Letter of the week: Greater attention needed to help national athletes deal with stress

The news about the investigation of national athletes Joseph Schooling and Amanda Lim over the consumption of drugs is unfortunate (Singapore's Joseph Schooling took cannabis overseas; fellow swimmer Amanda Lim gets stern CNB warning, Aug 30).

The Ministry of Defence, Central Narcotics Bureau (CNB) and Sport Singapore must review thoroughly the circumstances of the cases while also being understanding of the stress athletes face.

Athletes are often hailed as exemplars of mental toughness, but they are only human, susceptible to the psychological effects of stress.

It would be reassuring to the local sports fraternity to know that Mindef, CNB and SportSG have the interests and welfare of national athletes in mind as well.

Athletes push beyond their limits in their sports to become better, but this can come at immense cost.

Look no further than American gymnast Simone Biles, who pulled out of the women's team gymnastics final in last year's Tokyo Olympics, and tennis star Naomi Osaka, who withdrew from last year's French Open, as examples.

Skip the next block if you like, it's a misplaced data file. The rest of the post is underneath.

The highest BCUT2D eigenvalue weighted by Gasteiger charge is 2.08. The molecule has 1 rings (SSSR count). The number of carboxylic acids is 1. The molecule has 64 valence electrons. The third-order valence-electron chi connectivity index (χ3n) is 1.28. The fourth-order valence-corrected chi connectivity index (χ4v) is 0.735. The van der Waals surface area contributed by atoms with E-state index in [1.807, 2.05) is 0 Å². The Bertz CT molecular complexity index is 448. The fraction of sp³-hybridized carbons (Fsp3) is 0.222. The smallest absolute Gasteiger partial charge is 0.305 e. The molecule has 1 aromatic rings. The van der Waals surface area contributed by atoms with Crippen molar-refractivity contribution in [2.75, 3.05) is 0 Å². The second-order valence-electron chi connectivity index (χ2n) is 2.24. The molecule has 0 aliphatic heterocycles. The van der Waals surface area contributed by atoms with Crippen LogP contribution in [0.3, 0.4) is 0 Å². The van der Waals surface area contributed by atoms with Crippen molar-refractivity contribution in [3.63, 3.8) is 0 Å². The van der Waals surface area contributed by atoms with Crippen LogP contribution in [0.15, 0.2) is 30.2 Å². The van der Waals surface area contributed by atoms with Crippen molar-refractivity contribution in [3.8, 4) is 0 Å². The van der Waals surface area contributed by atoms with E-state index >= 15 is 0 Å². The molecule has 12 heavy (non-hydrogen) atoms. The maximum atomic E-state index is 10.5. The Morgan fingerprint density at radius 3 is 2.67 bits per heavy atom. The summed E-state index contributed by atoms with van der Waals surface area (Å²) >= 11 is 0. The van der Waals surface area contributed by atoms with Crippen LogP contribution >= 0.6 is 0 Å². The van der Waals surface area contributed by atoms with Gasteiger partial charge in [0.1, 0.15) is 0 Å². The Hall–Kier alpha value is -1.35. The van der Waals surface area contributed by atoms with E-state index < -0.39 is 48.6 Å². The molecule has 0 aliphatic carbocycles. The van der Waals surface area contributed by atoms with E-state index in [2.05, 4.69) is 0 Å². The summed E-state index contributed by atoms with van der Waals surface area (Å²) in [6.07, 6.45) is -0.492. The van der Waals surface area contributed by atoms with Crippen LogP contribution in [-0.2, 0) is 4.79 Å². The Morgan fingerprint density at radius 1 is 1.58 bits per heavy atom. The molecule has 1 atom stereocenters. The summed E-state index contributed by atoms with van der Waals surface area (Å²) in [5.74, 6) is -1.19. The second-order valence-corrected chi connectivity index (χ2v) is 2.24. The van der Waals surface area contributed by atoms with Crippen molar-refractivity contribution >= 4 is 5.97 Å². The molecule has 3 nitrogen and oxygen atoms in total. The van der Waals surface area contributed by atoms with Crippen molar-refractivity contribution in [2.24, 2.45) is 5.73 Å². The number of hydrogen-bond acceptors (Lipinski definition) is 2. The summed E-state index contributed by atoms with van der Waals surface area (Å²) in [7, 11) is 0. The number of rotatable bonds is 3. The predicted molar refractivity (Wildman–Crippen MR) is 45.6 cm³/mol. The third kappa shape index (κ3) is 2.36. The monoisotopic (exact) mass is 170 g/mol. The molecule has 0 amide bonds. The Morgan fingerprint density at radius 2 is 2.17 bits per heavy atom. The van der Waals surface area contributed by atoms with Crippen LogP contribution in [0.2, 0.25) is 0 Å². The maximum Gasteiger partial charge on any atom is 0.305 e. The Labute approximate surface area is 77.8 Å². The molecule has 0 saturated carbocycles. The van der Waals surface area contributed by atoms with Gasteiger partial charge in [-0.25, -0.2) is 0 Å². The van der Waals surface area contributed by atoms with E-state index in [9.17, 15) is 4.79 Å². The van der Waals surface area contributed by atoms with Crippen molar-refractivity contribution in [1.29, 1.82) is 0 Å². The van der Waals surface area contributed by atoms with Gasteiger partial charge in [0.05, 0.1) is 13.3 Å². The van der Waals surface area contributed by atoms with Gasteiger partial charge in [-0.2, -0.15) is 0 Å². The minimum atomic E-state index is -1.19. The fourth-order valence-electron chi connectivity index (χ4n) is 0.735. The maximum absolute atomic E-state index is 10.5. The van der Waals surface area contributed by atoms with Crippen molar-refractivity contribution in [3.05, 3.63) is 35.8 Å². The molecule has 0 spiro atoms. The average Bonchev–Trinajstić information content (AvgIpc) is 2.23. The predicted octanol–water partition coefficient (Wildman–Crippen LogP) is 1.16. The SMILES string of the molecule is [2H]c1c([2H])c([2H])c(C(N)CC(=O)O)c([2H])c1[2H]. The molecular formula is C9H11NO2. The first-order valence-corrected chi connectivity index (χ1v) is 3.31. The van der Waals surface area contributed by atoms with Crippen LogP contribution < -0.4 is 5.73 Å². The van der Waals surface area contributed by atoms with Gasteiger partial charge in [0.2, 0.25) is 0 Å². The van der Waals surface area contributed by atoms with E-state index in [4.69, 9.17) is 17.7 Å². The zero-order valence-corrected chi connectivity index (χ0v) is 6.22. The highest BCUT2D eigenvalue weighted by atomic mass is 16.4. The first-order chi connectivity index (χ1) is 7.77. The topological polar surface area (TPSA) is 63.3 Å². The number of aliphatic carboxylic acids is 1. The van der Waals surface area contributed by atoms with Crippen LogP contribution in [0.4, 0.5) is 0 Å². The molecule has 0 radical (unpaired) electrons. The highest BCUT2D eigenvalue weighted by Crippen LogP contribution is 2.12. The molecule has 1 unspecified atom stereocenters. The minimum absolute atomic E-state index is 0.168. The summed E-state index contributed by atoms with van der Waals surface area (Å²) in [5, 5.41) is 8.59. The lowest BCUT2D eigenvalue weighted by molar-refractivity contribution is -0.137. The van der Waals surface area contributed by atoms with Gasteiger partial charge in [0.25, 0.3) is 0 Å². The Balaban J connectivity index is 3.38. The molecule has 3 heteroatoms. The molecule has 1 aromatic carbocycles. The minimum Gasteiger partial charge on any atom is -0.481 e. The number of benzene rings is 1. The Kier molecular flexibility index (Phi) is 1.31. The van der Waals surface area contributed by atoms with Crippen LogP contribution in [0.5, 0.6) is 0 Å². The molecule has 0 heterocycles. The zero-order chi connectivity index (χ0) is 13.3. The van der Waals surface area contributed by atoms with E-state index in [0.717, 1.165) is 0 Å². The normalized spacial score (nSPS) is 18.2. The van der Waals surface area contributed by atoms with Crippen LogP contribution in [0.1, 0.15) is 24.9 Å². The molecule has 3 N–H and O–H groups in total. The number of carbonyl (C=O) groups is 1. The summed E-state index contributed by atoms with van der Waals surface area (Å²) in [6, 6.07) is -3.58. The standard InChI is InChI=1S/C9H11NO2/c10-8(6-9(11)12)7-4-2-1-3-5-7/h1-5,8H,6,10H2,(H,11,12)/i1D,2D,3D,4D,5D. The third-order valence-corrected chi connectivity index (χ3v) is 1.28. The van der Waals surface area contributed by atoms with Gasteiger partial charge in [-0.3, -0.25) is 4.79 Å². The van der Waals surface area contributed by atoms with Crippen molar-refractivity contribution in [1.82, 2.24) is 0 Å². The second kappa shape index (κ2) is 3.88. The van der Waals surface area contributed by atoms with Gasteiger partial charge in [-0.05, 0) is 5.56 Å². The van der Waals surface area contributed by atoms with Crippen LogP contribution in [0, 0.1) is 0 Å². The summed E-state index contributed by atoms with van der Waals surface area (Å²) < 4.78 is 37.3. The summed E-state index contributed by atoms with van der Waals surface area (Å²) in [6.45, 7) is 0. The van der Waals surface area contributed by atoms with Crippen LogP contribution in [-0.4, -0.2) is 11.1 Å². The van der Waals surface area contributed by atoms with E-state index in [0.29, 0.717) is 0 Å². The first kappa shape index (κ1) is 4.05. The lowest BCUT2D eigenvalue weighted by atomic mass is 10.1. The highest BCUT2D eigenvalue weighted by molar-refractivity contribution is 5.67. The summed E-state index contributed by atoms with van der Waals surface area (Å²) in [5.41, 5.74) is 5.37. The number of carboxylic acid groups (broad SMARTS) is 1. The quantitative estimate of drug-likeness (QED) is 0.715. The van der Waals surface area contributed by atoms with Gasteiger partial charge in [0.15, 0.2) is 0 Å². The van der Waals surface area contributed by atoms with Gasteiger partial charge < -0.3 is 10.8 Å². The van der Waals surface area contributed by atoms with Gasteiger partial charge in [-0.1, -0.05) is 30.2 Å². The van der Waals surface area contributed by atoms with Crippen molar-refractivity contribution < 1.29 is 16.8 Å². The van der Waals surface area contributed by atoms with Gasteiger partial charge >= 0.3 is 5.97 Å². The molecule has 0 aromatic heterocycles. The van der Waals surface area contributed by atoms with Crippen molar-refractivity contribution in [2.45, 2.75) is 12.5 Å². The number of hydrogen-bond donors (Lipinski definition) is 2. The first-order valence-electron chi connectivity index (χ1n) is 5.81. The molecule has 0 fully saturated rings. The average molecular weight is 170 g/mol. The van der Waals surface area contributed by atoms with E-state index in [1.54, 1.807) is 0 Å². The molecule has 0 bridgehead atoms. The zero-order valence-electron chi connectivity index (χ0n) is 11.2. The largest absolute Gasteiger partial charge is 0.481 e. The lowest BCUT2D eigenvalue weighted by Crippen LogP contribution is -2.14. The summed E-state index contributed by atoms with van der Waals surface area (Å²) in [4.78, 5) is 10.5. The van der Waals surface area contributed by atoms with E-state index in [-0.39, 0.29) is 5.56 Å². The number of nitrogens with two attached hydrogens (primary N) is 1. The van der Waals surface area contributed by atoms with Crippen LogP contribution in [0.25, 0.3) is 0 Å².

That is why initiatives to help, support and guide athletes in relation to their mental health are necessary.

Training and competition experiences can be traumatic, and often, athletes' self-esteem or self-worth hinges on the number of medals they win.

This is heightened further by the pressure that comes from the support - both financial and in other areas - offered by the state.

When national athletes go through a crisis or psychological breakdown, they are subjected to gossip and public scrutiny with little privacy to heal.

A lot is done to safely prepare and nurture athletes for competition. But it should not stop there. More needs to be done post-event and also post-retirement.

There should be a network of people reminding the sportsmen of their worth beyond just their athletic achievements.

Singaporeans must recognise that athletes are not superhuman or robots.

They are normal people who have their own mental health issues, too. Jonathan Wong

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